Windfall taxes are a one-time tax on a company’s profits. The concept behind them is to make businesses pay for circumstances that they had no control over yet were fortunate enough to benefit from.
Energy companies are making much more money than they were a year ago, despite still doing the same thing – extracting oil and gas from the ground. This is mostly due to the increased demand for energy as the world reopens after the pandemic as well as the recent developments between Russia and Ukraine which have led to concerns over energy security which in turn has seen energy prices rise.
The debate over whether Britain should introduce a windfall tax on oil and gas companies has been reignited by BP announcing that profits have more than doubled to $6.2bn (£5bn) in the first three months of the year.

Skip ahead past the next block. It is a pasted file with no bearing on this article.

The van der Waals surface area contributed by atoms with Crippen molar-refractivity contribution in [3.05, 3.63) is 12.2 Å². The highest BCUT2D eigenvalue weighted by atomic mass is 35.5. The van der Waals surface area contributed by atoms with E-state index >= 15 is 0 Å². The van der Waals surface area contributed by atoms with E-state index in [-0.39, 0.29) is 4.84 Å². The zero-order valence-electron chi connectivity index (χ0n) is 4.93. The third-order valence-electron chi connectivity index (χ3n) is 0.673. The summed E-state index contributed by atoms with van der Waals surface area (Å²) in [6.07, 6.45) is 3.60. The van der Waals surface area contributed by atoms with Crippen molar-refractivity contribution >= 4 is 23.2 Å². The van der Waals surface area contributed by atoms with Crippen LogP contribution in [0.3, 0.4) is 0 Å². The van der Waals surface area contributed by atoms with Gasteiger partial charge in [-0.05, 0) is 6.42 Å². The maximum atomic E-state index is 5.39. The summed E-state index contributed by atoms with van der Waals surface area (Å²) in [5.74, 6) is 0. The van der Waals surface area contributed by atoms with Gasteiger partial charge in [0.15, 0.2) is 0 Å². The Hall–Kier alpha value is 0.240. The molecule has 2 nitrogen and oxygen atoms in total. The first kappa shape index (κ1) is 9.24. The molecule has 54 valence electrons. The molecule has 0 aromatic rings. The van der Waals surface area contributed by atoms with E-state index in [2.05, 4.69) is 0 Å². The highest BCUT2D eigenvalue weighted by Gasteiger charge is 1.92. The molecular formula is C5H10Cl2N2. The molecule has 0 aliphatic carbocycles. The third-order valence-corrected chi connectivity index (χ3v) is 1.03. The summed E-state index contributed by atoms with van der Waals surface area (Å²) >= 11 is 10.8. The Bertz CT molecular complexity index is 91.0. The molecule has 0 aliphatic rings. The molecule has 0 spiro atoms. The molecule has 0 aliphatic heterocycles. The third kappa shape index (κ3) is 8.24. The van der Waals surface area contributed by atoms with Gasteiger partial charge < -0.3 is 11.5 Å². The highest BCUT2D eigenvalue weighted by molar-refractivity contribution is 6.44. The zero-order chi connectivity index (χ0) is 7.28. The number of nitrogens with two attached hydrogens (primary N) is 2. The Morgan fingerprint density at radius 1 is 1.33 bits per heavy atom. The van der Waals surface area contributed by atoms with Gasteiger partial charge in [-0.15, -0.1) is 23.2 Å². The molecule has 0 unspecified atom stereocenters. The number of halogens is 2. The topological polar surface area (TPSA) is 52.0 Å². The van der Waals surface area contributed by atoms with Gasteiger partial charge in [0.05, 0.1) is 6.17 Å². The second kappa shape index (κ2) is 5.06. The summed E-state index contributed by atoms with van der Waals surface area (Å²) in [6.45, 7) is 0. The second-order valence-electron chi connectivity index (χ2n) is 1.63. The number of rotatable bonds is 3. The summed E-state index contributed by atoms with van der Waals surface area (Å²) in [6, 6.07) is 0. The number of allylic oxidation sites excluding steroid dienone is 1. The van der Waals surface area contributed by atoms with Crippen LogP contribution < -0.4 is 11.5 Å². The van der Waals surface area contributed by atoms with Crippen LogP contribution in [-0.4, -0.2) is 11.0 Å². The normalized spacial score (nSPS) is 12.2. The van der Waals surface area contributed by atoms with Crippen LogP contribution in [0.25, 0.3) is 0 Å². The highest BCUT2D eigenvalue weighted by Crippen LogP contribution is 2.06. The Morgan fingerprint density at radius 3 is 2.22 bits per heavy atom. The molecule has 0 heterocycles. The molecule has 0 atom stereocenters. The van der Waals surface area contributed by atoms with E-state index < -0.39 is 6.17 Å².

The Labour Party have proposed that oil and gas companies should pay 10% more in corporation tax. It is estimated that the introduction of windfall taxes would generate £1.2bn for the government which could be spent on helping the most vulnerable.
However, the conservative government have so far resisted calls to introduce a windfall tax as they have argued it would discourage investment in domestic energy supplies from the energy companies.
Windfall taxes have been issued before on BT, Scottish Power and United Utilities to name a few.
Companies that operate in the North Sea are already taxed differently than other businesses. Their profits are taxed more heavily, but they also have larger capital allowances, meaning they can pay less tax if they reinvest the profits. They pay a 30% corporation tax rate on their profits, with an additional 10% levy on top of that. Other businesses are subject to a 19% corporation tax.
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